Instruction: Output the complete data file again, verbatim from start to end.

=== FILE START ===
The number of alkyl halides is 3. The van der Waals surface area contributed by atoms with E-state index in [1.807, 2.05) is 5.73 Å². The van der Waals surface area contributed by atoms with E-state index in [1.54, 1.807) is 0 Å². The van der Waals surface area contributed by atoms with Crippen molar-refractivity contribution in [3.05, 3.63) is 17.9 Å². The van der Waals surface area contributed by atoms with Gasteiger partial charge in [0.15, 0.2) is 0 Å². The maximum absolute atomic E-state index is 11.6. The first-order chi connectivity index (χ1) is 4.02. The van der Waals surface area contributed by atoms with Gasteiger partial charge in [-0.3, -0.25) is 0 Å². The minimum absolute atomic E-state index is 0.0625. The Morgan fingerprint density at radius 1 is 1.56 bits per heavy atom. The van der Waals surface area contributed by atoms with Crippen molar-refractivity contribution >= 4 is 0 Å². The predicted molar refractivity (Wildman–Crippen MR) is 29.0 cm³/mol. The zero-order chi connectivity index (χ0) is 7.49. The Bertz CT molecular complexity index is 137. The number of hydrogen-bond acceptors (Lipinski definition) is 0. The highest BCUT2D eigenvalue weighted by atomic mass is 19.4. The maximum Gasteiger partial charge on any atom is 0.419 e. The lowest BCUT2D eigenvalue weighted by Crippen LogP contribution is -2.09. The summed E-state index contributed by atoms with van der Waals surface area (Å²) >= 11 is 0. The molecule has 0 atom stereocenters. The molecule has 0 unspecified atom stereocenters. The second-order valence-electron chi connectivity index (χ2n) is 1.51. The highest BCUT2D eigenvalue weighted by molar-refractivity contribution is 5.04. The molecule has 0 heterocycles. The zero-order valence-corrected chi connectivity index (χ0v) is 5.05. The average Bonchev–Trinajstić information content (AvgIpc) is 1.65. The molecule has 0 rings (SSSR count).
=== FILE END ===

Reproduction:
The number of alkyl halides is 3. The van der Waals surface area contributed by atoms with E-state index in [1.807, 2.05) is 5.73 Å². The van der Waals surface area contributed by atoms with E-state index in [1.54, 1.807) is 0 Å². The van der Waals surface area contributed by atoms with Crippen molar-refractivity contribution in [3.05, 3.63) is 17.9 Å². The van der Waals surface area contributed by atoms with Gasteiger partial charge in [0.15, 0.2) is 0 Å². The maximum absolute atomic E-state index is 11.6. The first-order chi connectivity index (χ1) is 4.02. The van der Waals surface area contributed by atoms with Gasteiger partial charge in [-0.3, -0.25) is 0 Å². The minimum absolute atomic E-state index is 0.0625. The Morgan fingerprint density at radius 1 is 1.56 bits per heavy atom. The van der Waals surface area contributed by atoms with Crippen molar-refractivity contribution >= 4 is 0 Å². The predicted molar refractivity (Wildman–Crippen MR) is 29.0 cm³/mol. The zero-order chi connectivity index (χ0) is 7.49. The Bertz CT molecular complexity index is 137. The number of hydrogen-bond acceptors (Lipinski definition) is 0. The highest BCUT2D eigenvalue weighted by atomic mass is 19.4. The maximum Gasteiger partial charge on any atom is 0.419 e. The lowest BCUT2D eigenvalue weighted by Crippen LogP contribution is -2.09. The summed E-state index contributed by atoms with van der Waals surface area (Å²) >= 11 is 0. The molecule has 0 atom stereocenters. The molecule has 0 unspecified atom stereocenters. The second-order valence-electron chi connectivity index (χ2n) is 1.51. The highest BCUT2D eigenvalue weighted by molar-refractivity contribution is 5.04. The molecule has 0 heterocycles. The zero-order valence-corrected chi connectivity index (χ0v) is 5.05. The average Bonchev–Trinajstić information content (AvgIpc) is 1.65. The molecule has 0 rings (SSSR count).